A lot of my friends are seeing the midnight showing of 300 tonight, but luckily I was able to use my press pass once again and see it Tuesday evening.
The advanced screening was shown on an IMAX screen, which made the film even more impressive. However, the auditorium was also filled with loud UCLA football players who were there in a viral effort to promote the film among college kids, but they fortunately were stunned into silence as the film started.
Maybe it was the vague commercials or the film's bloody logo, but I wasn’t expecting to like 300, yet I was happy to discover that I did.
From the creators of Sin City, 300 is also based on a graphic novel and filmed in the same animated style. And like a novel, 300 has a narrator throughout the film and lives up to the graphic part, both sexually and violently. However, that’s what 300 is about—blood, honor and going against-all-odds.
The film’s title refers to the Spartan’s seemingly bad odds, given that their army is comprised of 300 warriors compared to the ruler Xerxes and his massive Persian army with soldiers and slaves from around the globe. However, it’s the will and skill of these 300 that inspire all of Greece to untie against the attacking Persian enemy and is the stuff that myths and legends are made of.
“The Spartans remain a mystery to everybody,” said Frank Miller, who wrote the comic book mini-series which 300 was based on. “They are arguably unique in that they are completely a battle culture, absolutely dedicated to warfare. They have a code of honor on what it means to be a Spartan, and out of that arises a heroic class like the world has never seen before.”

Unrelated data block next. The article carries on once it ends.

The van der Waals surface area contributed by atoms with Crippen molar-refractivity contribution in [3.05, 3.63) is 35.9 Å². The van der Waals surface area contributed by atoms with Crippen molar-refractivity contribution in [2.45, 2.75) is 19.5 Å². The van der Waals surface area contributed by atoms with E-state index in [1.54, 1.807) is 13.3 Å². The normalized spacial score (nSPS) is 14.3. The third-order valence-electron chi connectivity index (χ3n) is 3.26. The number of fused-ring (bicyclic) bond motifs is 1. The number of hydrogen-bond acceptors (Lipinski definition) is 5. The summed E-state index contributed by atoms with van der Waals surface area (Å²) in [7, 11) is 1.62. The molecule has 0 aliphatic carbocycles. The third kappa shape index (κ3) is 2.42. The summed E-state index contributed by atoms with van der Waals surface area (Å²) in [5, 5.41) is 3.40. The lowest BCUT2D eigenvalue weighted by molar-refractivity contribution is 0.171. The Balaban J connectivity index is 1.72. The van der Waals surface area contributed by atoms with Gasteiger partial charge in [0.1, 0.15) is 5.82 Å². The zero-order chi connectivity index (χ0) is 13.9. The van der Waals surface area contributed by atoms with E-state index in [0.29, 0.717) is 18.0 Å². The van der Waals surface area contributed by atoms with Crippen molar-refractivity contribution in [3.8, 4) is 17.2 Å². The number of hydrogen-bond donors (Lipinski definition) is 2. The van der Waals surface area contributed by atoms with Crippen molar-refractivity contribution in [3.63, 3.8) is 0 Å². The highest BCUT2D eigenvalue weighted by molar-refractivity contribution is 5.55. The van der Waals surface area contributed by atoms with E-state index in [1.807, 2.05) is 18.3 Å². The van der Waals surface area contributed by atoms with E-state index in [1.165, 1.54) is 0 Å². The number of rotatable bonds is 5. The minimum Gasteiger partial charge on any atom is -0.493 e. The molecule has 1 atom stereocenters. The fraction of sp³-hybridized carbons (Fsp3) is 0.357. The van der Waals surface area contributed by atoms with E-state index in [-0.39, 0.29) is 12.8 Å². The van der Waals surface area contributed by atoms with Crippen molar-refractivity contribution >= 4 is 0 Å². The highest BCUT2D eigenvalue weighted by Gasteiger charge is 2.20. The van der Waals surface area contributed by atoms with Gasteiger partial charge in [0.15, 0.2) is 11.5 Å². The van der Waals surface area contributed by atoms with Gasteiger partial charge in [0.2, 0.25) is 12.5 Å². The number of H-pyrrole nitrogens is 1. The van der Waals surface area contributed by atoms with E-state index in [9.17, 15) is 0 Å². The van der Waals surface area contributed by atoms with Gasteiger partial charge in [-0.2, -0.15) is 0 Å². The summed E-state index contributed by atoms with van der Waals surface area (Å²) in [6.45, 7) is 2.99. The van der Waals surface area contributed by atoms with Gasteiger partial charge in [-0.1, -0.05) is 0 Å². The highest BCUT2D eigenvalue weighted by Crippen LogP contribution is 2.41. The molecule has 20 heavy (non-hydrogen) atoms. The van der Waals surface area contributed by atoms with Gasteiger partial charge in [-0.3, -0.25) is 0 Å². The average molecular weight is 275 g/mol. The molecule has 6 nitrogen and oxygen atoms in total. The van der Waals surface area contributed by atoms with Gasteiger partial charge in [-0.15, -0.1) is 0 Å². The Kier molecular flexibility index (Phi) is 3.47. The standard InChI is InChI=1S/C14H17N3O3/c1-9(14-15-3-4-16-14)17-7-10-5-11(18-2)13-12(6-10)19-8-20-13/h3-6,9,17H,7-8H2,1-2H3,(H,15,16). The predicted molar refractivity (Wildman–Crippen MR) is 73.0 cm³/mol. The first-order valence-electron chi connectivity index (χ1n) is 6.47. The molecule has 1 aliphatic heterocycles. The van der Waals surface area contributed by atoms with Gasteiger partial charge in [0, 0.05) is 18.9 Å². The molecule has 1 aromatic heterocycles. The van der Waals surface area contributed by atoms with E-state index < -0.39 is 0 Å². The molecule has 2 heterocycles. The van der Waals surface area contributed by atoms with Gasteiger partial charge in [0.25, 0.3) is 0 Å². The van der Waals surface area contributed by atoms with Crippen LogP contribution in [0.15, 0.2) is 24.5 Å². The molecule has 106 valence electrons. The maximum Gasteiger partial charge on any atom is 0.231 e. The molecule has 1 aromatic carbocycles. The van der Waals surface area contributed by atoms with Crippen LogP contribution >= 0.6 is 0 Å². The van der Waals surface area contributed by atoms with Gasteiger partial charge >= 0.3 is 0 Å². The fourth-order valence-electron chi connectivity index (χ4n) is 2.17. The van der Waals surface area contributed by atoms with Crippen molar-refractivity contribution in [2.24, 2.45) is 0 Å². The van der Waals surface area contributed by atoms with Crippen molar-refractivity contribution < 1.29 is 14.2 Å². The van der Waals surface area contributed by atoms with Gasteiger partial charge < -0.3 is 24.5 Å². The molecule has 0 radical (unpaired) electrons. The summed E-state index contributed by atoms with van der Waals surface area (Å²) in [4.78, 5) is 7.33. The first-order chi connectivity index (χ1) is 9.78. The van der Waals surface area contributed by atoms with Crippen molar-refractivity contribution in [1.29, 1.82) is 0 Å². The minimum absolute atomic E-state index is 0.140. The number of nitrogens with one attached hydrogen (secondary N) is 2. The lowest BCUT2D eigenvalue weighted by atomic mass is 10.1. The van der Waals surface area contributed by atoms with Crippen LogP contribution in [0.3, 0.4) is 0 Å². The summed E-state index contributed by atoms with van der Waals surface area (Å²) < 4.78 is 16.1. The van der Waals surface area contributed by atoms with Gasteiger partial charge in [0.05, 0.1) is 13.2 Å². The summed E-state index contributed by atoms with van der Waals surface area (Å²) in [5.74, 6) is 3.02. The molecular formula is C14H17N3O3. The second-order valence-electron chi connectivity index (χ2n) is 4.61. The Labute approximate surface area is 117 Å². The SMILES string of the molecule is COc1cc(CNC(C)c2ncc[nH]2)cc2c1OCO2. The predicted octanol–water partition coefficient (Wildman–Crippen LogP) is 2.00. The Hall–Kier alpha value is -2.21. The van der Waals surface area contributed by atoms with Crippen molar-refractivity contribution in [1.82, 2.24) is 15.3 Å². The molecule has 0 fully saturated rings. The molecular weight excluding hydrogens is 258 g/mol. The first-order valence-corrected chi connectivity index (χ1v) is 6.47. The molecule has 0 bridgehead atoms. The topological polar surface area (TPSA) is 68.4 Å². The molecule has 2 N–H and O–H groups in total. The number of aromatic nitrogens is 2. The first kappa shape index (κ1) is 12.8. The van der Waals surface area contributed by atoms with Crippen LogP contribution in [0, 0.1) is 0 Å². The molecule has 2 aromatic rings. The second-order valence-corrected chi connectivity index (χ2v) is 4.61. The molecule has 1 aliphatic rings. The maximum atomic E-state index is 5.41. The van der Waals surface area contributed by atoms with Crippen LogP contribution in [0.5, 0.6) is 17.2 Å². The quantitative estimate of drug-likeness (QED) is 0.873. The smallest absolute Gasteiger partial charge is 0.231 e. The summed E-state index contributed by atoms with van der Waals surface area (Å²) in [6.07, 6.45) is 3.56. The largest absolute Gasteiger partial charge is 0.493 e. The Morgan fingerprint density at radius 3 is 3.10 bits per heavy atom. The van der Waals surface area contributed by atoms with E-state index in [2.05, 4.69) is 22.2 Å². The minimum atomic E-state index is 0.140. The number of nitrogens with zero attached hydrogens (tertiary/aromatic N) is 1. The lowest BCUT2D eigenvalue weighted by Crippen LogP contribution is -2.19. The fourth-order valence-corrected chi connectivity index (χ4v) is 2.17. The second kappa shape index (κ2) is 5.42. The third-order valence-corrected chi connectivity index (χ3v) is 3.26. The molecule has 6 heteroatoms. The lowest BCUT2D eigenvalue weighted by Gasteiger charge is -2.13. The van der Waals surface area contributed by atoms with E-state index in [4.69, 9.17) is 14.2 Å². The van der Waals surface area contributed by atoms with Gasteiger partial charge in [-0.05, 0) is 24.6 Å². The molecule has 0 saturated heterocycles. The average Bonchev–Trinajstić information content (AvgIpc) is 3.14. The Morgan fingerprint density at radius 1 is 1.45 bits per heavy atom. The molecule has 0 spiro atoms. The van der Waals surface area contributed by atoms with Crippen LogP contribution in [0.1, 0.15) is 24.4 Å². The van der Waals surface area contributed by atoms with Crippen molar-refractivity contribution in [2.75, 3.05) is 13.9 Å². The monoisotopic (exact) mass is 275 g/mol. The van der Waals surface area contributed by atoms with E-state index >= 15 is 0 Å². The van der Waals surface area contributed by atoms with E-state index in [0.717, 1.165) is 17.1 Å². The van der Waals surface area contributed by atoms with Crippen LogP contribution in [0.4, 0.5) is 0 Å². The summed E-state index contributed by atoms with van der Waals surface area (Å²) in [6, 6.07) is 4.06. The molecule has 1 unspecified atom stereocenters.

The tale overall is a spectacle, both mythical and exotic and action packed. I was sucked in from the beginning scene as the narrative’s momentum built a steady climatic anticipation.
The characters, however, are comprised of a relatively unknown cast. King Leonidas, Spartan’s leader, is played by Gerald Butler and his queen is portrayed by Lena Headey. I did recognize cast members, Dominic West from The Forgotten and David Wenham from The Lord of the Rings trilogy, but neither are household names by no means. However, this film didn’t need big names like Brad Pitt in Trojan, the story and filming accommodated the lesser known talent as did their own performances. And speaking of LOTR, I couldn’t help but compare 300 to the trilogy in its glorification of battle and folklore.
As for the filming, the sometimes cartoon style, it was easier to separate the blood and gore from the scenes, since the splattering of blood looked more like bright red paint being cast out on the screen in slow motion. Often the speed of the camera would slow on certain motions, creating a surreal and fantastical environment. The scenery at times looked like an artists painting but married with motion.
I was also impressed that a female character, the queen, had a surprisingly strong role in such a male dominated, bare-chested film. However, the female oracle and her simply voyeuristic role negated any true female empowerment.
Check out my full review at Film School Rejects.